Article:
Tuesday, 7 October 2014

Freedom of speech and 'trolls'

The newspaper phone hacking scandal which led to the Leveson Inquiry has rumbled on recently as other newspapers, notably The Daily Mirror, have admitted to hacking phones too in the past. Meanwhile, there is still no sign of the government fulfilling its promise to the victims of phone hacking that it would ensure the recommendations of Leveson would be enacted. At present, the only organization which has the function of dealing with press complaints is the recently formed IPSO, with some controversial board members, which many critics have argued is no different from the old PCC, which did little to stop the excesses of press behaviour.

On the eve of the Conservative party conference last week, a minor government minister, Brookes Newmark was forced to resign following an indiscretion involving taking a selfie in his pyjamas with a bit too much showing (ahem) and sending it to a woman he had never met. The story broke in The Sunday Mirror and caused minor embarrassment to the party, but as it unravelled it became clear that the whole thing was a newspaper ‘sting’. It appears that a male reporter working for the Guido Fawkes blog had set up a fake twitter account as a female conservative party activist and sent flirtatious messages to a number of conservative MPs over a period of time. Her profile picture was of a random woman in a bikini, lifted from facebook.

Though we might find the story comical and have little sympathy for the minister, it does raise questions about the ethics of press behaviour. Though the paper claimed it was in the public interest to expose the minister as a hypocrite, quite clearly there was an element of entrapment involved, as well as stealing someone else’s picture for the Twitter account. 

Obviously, it is very easy for someone to set up a fake ID on twitter or indeed on other social media and to make a nuisance of themselves, particularly in terms of abusive messages (see previous post on Stan Collymore). Online trolling is probably familiar to most people. But what about people who want to argue a particular line which is not unlawful but might be seen to go against the dominant messages of the media?

The McCann family, whose daughter Madeleine disappeared in Portugal in 2007 have been the subject of much media speculation and have had a very high profile ever since. They have successfully sued newspapers for libel. Last week they announced that they were going to take action against people who had trolled them online - senders of abusive messages.  As in the case of many crimes, like the shooting of JFK or even 9/11, there are a number of forums online where people speculate about the evidence and conspiracy theories emerge. The McCann story is no exception and last week Sky News sent their crime reporter Martin Brunt to the home of a woman, Brenda Leyland, who had tweeted about the case over a long period of time under the name @sweepyface. She had questioned the McCann account of what had happened and repeated allegations about misuse of public donations to the appeal fund. Brunt 'doorstepped' her with a camera crew and Sky featured her on a number of bulletins, describing her as a troll. Mrs Leyland then became the object of a lot of hate on twitter, including photoshop images turning her into a monster. Following approaches from other media outlets, she left her home on Friday and was found dead in a hotel room on Sunday, having apparently committed suicide.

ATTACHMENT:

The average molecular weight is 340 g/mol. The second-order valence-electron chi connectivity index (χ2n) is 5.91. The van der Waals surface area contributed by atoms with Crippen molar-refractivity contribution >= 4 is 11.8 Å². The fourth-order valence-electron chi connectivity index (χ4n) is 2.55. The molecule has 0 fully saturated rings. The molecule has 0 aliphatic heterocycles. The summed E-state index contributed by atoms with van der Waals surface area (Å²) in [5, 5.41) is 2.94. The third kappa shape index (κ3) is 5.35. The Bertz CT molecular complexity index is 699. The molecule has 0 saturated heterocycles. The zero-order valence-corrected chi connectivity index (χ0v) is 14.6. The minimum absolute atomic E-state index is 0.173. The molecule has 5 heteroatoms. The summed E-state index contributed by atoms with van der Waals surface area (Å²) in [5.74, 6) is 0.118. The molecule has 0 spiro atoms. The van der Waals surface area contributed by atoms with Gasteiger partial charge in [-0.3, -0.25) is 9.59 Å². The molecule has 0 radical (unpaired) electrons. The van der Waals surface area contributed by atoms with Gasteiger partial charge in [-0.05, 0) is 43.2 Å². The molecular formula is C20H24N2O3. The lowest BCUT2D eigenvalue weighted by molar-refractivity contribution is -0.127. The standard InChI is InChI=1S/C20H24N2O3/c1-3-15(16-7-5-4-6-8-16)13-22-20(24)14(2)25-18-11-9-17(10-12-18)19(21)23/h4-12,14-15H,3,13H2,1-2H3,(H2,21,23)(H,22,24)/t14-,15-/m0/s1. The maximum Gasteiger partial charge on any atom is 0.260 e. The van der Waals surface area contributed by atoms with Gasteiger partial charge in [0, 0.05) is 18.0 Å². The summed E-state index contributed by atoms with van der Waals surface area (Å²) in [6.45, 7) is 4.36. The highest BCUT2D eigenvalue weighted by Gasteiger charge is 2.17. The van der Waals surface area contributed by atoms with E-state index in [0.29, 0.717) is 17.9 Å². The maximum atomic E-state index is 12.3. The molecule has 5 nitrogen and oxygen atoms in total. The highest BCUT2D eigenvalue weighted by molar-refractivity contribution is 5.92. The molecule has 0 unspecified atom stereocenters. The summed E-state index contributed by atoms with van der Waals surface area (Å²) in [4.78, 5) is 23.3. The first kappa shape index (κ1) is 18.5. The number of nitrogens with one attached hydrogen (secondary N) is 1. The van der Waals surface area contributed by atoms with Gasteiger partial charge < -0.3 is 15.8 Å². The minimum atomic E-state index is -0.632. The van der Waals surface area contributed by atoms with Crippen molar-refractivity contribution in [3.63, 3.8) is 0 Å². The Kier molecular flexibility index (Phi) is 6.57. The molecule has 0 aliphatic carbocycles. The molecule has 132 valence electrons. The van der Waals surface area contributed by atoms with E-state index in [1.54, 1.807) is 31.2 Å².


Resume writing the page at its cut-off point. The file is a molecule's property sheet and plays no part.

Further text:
The case has led to a flurry of news articles and much discussion on twitter. Whilst some have suggested that she brought it on herself, others have questioned why Sky treated her as a troll at all. The McCanns do not have twitter accounts, so it suggested they couldn't be trolled as the messages were not sent to them. Though she deleted her twitter account after the visit from Sky, text versions of it saved by other users have been posted, which reveal that though she had persisted in questioning the McCanns account of events, she had not threatened them. This article from Spiked challenges the way in which online opinion is sometimes represented as trolling and argues that it is often those who are determined to 'expose' trolls who are really the online bullies. 

The case certainly raises questions about the boundaries of free speech and two articles from The Guardian show both sides here and here. However outraged we might feel either about the feelings of the McCanns or about the suicide of Brenda Leyland, online media means viewpoints we might disagree with are never far away.